by Eric Reuter

by Eric Reuter

Editor’s note: this story was updated on 2/8 to reflect several suggestions for clarifications from Sarah Kendrick.

Rapid technological advances are allowing us to track bird movements more effectively than ever before, creating new ways to understand and appreciate migration and behavioral patterns. At the January CAS meeting, attendees were treated to a fascinating talk by the Missouri Department of Conservation’s State Ornithologist Sarah Kendrick about how modern tracking methods are informing and inspiring new research.

Understanding the spatial patterns of avian behavior can increase our understanding of everything from local habitat choices to continental or global migration patterns, including identifying areas of highest conservation concern. Tracking technologies fall into several categories, including:

  • Banding – The physical attachment of a identifying band to birds allows for very precise location and physical data, but only if the bird can be recaptured. However, the low recovery rate of banded birds is an obvious limitation.
  • Radio or satellite telemetry –  Tagging birds with transmitters allows them to be tracked at various scales, depending on the strength of the transmitter. This can involve direct tracking using a hand-held antenna (for monitoring animals at smaller scales) or a vehicle-mounted antenna (for tracking animals across large landscapes), such Allison Cox’s work on the natal dispersal of Red-Bellied Woodpeckers. Larger birds can be tracked using GPS-equipped tags, as in some research by MU’s Mitch Weegman on White-Fronted Geese.
  • Geolocating – These tags record ambient light conditions experienced by birds; the data can then be used to calculate the lat/long position of the bird for every data point. These are particularly helpful for tracking migratory movements, but like banding, require recovery of the bird (and tag).

The heart of Sarah’s talk focused on a very exciting new development in bird tracking technology: the use of “nanotags” in the Motus tracking system recently developed by Bird Studies Canada and its partners. In this system, birds are fitted with very small radio transmitters that each broadcast a unique symbol; these tags are light enough to be used on insects like Monarch Butterflies and dragonflies. However, rather than attempting to physically track these transmitters, Motus has set up a network of automated detection stations in North, Central, and South America. Whenever a tagged animal passes within range of a given station (~15 km radius), the event and any relevant data are automatically recorded; see this graphic for an example. With enough stations (Motus now has over 300 in various strategic locations), a vast array of useful movement data can be collected on birds and other animals too small for GPS tracking. This short video introduces the Motus concept:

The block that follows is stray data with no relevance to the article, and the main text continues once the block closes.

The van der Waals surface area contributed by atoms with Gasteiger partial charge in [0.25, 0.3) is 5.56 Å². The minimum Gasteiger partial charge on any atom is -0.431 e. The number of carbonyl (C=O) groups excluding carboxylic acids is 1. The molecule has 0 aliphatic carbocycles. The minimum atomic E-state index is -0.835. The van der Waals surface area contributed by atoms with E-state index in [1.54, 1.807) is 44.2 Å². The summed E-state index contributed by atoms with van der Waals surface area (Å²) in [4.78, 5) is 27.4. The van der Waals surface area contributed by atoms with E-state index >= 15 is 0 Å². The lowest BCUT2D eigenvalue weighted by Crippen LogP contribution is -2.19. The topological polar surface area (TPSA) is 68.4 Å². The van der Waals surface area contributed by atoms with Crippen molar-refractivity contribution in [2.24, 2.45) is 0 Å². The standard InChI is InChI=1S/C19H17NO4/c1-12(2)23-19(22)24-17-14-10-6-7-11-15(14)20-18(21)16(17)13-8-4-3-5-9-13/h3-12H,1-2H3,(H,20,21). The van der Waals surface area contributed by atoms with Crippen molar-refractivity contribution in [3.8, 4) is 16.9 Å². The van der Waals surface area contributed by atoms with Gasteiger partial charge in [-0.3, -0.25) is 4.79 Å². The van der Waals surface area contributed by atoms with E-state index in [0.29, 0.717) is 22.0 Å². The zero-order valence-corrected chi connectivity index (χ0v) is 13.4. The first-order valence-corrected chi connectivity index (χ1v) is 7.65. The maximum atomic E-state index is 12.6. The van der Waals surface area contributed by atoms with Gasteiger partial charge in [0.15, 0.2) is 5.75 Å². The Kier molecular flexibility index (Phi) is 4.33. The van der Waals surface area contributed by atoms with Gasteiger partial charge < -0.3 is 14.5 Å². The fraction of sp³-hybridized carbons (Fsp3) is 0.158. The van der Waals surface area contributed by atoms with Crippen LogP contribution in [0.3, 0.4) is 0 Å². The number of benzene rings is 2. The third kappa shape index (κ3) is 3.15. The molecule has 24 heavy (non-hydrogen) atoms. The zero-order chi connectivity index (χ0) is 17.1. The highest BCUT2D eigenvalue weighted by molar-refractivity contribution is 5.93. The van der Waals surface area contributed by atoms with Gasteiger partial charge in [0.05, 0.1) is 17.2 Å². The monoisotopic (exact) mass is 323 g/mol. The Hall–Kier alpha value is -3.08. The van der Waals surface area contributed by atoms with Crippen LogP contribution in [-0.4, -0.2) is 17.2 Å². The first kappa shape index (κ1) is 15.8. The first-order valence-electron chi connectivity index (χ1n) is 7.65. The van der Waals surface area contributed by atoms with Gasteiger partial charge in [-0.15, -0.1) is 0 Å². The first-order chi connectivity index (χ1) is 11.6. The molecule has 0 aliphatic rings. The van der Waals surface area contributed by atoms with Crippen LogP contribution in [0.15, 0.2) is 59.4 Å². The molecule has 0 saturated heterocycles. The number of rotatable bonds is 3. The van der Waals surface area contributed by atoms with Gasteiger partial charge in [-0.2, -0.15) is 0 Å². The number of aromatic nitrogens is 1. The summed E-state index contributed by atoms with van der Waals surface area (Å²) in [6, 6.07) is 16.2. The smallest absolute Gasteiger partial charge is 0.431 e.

The Motus website provides various demonstration maps that animate the tracking data collected by the system. If you open these, be sure to make sure the map begins playing; if it does not, you’ll wonder why nothing is happening. For example, one animation shows the movements of Grey-cheeked and Swainson’s Thrushes from South America to Canada in spring 2016.

Studying the video (or other graphics), you may note a significant gap in the station coverage; although Motus stations are strung along the United States’ Gulf Coast, East Coast, and Great Lakes, there are few stations in the Midwest, especially west of the Mississippi River. As part of her talk to CAS, Sarah expressed her strong desire to work toward establishing two lines of Motus stations across northern and southern Missouri. These towers require little more than power and internet connections, and are estimated to cost $5,000–$7,000 each, quite cost-effective given their long life and the relative expensive (and loss rate) of fancier tracking tags.

Her goal is not only to plug the gap in our knowledge of Midwestern migration patterns, but also to draw new research and researchers to Missouri. For context and comparison, she described how Pennsylvania is working to install two lines of Motus towers offering complete coverage along the Lake Erie shoreline and across the entire state from northwest to southeast. In Missouri, a network of stations could be sponsored by a combination of government grants and private or non-profit support; any given organization or business could sponsor one or more towers as a contribution toward the final goal. If you are interested in supporting this effort of placing Motus stations in Missouri, donate to the Missouri Conservation Heritage Foundation by choosing “Other” for your chosen project support, and type in “Wildlife Tracking Motus Towers”.

New technology is allowing ever-better methods for understanding birds and their interactions with our increasingly human-dominated landscape. CAS is very grateful to Sarah for taking the time to speak to our group and offer her exciting vision for the future of ornithological research in Missouri.